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Sunset Blvd. (1950)

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A screenwriter is hired to rework a faded silent film star's script only to find himself developing a dangerous relationship.

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Top Rated Movies #54 | Won 3 Oscars. Another 15 wins & 18 nominations. See more awards »
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Cast

Cast overview, first billed only:
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Undertaker
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1st Finance Man (as Larry Blake)
Charles Dayton ...
2nd Finance Man
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Storyline

In Hollywood of the 50's, the obscure screenplay writer Joe Gillis is not able to sell his work to the studios, is full of debts and is thinking in returning to his hometown to work in an office. While trying to escape from his creditors, he has a flat tire and parks his car in a decadent mansion in Sunset Boulevard. He meets the owner and former silent-movie star Norma Desmond, who lives alone with her butler and driver Max Von Mayerling. Norma is demented and believes she will return to the cinema industry, and is protected and isolated from the world by Max, who was her director and husband in the past and still loves her. Norma proposes Joe to move to the mansion and help her in writing a screenplay for her comeback to the cinema, and the small-time writer becomes her lover and gigolo. When Joe falls in love for the young aspirant writer Betty Schaefer, Norma becomes jealous and completely insane and her madness leads to a tragic end. Written by Claudio Carvalho, Rio de Janeiro, Brazil

Plot Summary | Plot Synopsis

Taglines:

This is it .. the most compelling dramatic story ever unfolded on the screen .. a tale of heartache and tragedy ..love and ambition .. told against the fabulous background of Hollywood. See more »

Genres:

Drama | Film-Noir

Certificate:

Not Rated | See all certifications »

Parents Guide:

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Details

Country:

Language:

Release Date:

29 September 1950 (Australia)  »

Also Known As:

A Can of Beans  »

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Box Office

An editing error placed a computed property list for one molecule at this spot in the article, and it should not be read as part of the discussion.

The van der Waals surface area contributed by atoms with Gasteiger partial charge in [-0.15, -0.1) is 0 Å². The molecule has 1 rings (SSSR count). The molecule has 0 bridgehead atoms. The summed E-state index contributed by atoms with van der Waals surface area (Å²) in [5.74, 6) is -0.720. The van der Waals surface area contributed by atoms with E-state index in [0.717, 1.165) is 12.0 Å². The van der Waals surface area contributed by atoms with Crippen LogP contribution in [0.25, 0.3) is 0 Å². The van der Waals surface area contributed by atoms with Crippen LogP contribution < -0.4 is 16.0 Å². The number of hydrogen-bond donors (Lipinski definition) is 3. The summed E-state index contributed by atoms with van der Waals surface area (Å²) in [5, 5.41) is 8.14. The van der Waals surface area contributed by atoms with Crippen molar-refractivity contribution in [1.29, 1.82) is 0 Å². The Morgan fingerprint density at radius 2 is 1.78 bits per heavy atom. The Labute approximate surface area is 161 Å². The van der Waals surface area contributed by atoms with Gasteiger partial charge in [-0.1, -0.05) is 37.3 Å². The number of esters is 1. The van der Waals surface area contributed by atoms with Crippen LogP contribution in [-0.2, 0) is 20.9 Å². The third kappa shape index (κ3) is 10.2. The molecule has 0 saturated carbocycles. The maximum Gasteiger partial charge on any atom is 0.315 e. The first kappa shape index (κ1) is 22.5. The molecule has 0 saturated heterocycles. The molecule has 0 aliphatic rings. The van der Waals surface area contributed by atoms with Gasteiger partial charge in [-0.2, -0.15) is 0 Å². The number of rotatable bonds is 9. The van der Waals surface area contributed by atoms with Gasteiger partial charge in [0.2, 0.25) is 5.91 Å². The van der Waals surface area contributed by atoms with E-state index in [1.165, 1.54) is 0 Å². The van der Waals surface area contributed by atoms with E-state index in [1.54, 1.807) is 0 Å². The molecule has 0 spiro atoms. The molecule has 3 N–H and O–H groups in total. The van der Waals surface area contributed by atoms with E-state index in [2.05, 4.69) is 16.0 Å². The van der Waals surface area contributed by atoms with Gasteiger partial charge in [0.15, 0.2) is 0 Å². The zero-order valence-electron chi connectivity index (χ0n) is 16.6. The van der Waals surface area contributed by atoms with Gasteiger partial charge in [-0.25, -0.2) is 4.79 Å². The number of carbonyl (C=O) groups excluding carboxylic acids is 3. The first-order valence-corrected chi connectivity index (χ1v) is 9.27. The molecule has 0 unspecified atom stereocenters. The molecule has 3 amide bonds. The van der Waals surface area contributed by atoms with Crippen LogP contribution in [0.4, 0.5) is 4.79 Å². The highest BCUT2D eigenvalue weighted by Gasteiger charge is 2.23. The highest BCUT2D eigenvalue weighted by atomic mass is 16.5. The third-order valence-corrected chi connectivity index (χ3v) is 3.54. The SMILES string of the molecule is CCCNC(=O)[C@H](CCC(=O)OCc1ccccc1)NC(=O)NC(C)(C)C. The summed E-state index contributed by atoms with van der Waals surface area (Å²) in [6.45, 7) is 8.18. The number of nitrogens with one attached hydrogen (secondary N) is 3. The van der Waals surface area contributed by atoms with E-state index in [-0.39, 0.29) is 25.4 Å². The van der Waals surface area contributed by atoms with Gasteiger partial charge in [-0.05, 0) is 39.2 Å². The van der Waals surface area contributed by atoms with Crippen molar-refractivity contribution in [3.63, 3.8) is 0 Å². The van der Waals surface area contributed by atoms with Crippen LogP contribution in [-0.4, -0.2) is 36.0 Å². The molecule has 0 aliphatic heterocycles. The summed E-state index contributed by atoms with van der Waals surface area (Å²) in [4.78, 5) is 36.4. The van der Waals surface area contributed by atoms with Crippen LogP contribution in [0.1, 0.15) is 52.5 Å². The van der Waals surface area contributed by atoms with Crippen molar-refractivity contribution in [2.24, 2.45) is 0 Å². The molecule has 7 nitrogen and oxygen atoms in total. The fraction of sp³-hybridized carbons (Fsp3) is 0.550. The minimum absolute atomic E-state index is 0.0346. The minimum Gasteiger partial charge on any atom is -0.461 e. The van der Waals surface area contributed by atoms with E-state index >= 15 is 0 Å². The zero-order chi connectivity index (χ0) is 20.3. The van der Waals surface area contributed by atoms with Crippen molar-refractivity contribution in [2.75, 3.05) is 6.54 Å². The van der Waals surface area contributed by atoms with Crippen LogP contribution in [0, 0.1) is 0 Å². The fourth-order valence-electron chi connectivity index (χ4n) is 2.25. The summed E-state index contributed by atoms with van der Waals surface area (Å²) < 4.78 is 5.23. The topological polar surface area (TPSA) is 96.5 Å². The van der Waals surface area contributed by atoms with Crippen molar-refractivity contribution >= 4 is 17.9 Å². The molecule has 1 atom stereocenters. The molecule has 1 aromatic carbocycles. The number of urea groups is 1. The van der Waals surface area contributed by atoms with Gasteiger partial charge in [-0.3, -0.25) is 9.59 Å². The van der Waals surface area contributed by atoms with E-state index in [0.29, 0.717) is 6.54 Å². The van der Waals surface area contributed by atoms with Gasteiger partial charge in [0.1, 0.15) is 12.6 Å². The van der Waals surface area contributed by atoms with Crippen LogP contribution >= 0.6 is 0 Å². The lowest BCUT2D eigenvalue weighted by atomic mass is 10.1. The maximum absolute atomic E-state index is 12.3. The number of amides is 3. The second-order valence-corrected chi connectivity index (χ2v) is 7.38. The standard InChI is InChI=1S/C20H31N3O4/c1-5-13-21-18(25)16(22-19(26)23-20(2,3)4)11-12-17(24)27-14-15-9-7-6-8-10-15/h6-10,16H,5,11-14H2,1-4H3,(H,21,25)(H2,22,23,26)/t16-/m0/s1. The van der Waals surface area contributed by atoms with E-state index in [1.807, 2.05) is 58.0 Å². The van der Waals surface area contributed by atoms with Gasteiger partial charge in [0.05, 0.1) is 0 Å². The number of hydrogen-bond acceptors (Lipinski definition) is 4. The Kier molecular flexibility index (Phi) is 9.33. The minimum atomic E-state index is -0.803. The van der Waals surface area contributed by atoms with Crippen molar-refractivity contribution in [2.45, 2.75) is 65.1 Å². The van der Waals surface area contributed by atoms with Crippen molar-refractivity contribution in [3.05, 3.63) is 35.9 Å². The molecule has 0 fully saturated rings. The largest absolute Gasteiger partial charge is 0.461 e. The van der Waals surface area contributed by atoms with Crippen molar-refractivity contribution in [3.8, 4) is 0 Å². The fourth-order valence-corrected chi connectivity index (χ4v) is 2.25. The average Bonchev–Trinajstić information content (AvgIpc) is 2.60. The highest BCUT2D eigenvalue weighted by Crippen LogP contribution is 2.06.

Budget:

$1,752,000 (estimated)

Gross USA:

$2,350,000, 31 December 1950

Cumulative Worldwide Gross:

$5,000,000, 31 January 1960
See more on IMDbPro »

Company Credits

Production Co:

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Technical Specs

Runtime:

| (cut)

Sound Mix:

(Western Electric Recording)

Aspect Ratio:

1.37 : 1
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Did You Know?

Trivia

The character of Joe Gillis was very much in tune with William Holden's standing at the time. When he appeared in the innovative Hollywood director Rouben Mamoulian's 1939 film Golden Boy (1939), he was hailed as exactly that, but had seen his stock fall, largely through his problems with alcohol and a string of unmemorable films in the 1940's. On the basis of this film and largely out of his continuing association with director Billy Wilder, Holden would reach the zenith of his career from 1950-57. See more »

Goofs

The shadow of a camera as it moves in on Norma's bed is visible on Joe's back. See more »

Quotes

[first lines]
Joe Gillis: Yes, this is Sunset Blvd., Los Angeles, California. It's about 5 0'clock in the morning. That's the homicide squad, complete with detectives and newspaper men.
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Crazy Credits

The Paramount logo appears as a transparency over the opening shot. The words "Sunset Blvd." are shown stenciled on the curb of that street. See more »

Connections

Referenced in The Informers (2008) See more »

Soundtracks

Charmaine/Diane
(1950) (uncredited)
Words & Music by Erno Rapee & Lew Pollack
Played by the band on New Year's Eve
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Frequently Asked Questions

See more (Spoiler Alert!) »

User Reviews

Reel Life Gothic
16 September 2001 | by See all my reviews

Every time I go to L.A., which isn't too often, I look at these palm-bemused, once smart stucco facades, and wonder if a Norma Desmond from a later era might be hiding from the world inside them, buttressed by cable TV (AMC or TCM, no doubt), a poodle named FiFi or Sir Francis, walk-in closets full of leopard-print Capri pants that haven't fit in decades, and a world class liquor cabinet that has seen heads of state under the table on a good night. It is because of Sunset Blvd., for certain, that my mind could ever go there. It is one of the most indelible films you will ever see.

This film is great for many reasons, not the least of which is because it is Hollywood's first look back at itself. In the milieu of this film, the silent era is only 22 years behind us. The people left behind by the rush to sound can still palpably TASTE the fame, the accolade, that particular past being not so very dim and distant. The sadness of their lives was real, and at that point in history, all around, if hidden. Way more has been made of the supposed "savagery" of this film vis a vis the faded star than I think exists now, or ever did. The often cynical Wilder is deeply in touch with the tragic here, as much as the grotesque.


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